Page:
The main difference between British/American and French public holidays is that while most of the British/American holidays are pushed around each year to fall on a Friday or Monday, most French holidays are on fixed dates.
Public holidays are usually taken on the day on which they fall. However, if a public holiday is on a Sunday, the Monday afterwards will often be considered a work-free day, instead so it’s worth checking if you’re making a special trip.
When a holiday falls on a Thursday or Tuesday, a large percentage of the working French take the extra day off work to have a long weekend. This is referred to in French as faire le pont (literally ‘make the bridge’ from the week day to the weekend).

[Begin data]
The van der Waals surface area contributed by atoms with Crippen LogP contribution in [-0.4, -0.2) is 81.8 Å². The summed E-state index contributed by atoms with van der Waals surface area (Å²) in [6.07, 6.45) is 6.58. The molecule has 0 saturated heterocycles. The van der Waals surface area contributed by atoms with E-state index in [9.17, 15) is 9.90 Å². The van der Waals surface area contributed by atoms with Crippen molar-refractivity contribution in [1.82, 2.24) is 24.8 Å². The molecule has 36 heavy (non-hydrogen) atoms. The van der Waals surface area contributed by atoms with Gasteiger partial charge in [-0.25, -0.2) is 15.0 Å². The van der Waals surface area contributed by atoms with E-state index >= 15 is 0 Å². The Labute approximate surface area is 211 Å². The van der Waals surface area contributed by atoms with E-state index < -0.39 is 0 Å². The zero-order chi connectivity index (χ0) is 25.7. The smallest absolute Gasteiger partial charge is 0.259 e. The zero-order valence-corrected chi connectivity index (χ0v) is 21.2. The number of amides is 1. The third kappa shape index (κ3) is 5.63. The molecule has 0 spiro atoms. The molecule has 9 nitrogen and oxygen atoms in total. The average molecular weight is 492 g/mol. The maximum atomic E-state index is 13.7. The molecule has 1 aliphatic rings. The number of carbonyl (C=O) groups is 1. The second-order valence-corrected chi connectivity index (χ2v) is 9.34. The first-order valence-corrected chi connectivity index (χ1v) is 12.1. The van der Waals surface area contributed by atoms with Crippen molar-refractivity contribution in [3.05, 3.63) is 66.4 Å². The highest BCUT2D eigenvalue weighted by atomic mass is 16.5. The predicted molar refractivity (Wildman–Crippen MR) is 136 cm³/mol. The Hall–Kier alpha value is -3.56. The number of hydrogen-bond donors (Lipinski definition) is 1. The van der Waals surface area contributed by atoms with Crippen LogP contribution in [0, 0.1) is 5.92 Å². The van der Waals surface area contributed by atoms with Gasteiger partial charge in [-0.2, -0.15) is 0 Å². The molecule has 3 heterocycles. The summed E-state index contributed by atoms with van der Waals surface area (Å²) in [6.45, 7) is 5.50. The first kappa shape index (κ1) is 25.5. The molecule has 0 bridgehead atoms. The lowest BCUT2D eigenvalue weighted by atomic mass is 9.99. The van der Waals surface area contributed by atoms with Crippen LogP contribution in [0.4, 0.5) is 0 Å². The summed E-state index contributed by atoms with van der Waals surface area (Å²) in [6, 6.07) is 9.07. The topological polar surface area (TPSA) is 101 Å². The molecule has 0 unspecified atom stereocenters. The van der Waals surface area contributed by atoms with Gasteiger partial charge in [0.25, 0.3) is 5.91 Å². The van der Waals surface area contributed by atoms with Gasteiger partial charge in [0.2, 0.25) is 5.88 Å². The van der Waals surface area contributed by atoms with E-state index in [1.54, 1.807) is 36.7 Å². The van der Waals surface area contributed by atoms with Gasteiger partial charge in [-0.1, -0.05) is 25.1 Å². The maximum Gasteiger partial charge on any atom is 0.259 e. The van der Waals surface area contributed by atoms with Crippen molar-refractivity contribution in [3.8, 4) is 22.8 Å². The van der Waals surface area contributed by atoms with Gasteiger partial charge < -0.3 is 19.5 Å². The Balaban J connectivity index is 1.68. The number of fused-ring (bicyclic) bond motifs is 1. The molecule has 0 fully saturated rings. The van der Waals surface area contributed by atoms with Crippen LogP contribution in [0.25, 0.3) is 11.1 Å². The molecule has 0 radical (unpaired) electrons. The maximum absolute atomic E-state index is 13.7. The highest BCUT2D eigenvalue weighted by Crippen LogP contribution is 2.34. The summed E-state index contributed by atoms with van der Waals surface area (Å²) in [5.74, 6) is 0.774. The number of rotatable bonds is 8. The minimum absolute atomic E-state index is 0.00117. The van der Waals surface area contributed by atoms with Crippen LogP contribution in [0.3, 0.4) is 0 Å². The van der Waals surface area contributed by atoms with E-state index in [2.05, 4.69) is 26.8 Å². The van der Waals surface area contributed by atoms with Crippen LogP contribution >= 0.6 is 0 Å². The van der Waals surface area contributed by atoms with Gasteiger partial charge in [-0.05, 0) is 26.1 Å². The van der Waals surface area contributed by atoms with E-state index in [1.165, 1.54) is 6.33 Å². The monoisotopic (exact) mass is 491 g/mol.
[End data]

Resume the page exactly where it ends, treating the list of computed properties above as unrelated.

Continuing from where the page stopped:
Be warned however – holidays in France are adhered to strictly, which means you may find it difficult to find a supermarket, pharmacy or baker open on such a day.
French public holidays:
|Jan 1||New Year’s Day (Jour de l’An)||Sunday|
|Apr 17||Easter Monday (Lundi de Pâques)||Monday|
|May 1||Labour Day (Fête du Travail)||Monday|
|May 8||VE Day (Fête de la Libération)||Monday|
|May 25||Ascension Day (Ascension)||Thursday|
|June 5||Pentecost (Pentecôte)||Monday|
|Jul 14||Bastille Day (Fête Nationale)||Friday|
|Aug 15||Assumption (Assomption)||Tuesday|
|Nov 1||All Saint’s Day (Toussaint)||Wednesday|
|Nov 11||Armistice Day (Fête de l’Armistice)||Saturday|
|Dec 25||Christmas Day (Noël)||Monday|